CMP Construction was fined $30,000 and ordered to pay $10,000 in reparation after an employee of a sub-contractor fell five metres, suffering multiple fractures and significant head injuries.
Mohammad Ouzoun suffered ongoing effects from the fall, which happened last August, including headaches and memory loss.
He was working on a new retirement home, installing the supporting frame for the roof, when he stepped on a piece of timber that was not yet fixed down and fell five metres on to a concrete floor.
Safety equipment designed to protect against falls, including mobile scaffolds, a scissor lift and “fall arrest” bean bags, was on site, but was not being used.
CMP Construction was convicted in the North Shore District Court under the Health and Safety in Employment Act for failing to take all practicable steps to make sure that Ouzoun was not hurt at work.
New Zealand’s programme manager construction and manufacturing, Marcus Nalter, said the company should have ensured that the fall protection equipment that was provided was used.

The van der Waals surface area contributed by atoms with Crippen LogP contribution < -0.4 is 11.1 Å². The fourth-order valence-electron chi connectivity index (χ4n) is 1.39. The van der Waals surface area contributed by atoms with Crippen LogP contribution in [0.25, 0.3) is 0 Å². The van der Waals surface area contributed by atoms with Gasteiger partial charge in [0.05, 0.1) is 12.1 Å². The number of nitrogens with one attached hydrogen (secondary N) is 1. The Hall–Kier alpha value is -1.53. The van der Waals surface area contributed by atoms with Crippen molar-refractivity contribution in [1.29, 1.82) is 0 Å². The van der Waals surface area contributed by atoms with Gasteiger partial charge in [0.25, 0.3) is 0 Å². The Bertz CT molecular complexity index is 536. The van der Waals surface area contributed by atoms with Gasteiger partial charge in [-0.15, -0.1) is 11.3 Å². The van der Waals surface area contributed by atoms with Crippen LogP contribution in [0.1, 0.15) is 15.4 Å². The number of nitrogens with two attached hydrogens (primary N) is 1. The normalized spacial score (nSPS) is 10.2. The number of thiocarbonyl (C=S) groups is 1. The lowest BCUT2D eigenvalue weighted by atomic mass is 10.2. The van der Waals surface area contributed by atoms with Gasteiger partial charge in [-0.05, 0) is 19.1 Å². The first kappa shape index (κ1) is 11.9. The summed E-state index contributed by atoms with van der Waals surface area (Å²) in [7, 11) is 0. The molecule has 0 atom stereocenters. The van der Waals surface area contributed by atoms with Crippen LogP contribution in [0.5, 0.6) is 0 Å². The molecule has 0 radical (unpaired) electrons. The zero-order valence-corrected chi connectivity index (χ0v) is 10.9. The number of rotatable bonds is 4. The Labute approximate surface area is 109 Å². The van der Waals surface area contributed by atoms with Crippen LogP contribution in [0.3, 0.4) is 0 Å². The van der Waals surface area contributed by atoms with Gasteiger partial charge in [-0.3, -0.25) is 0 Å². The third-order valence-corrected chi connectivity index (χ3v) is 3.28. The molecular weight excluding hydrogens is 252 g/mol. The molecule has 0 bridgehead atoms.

“CMP Construction had verbally advised Mr Ouzoun’s employer that the scissor lift and bean bags should be used while work was being done on the upper area of the roof trusses. But it did not ensure that the sub-contractor’s fall protection controls were properly documented or that the risk analysis for the task was reviewed, updated and followed.
“Falls from height are one of the most common causes of serious injuries in construction. There is simply no excuse for construction companies not to ensure there is a proper plan in place to minimise the risk of falls.”
Providing proper safety equipment for employees is one thing, but making sure it’s being used is another matter, as an Auckland construction company discovered.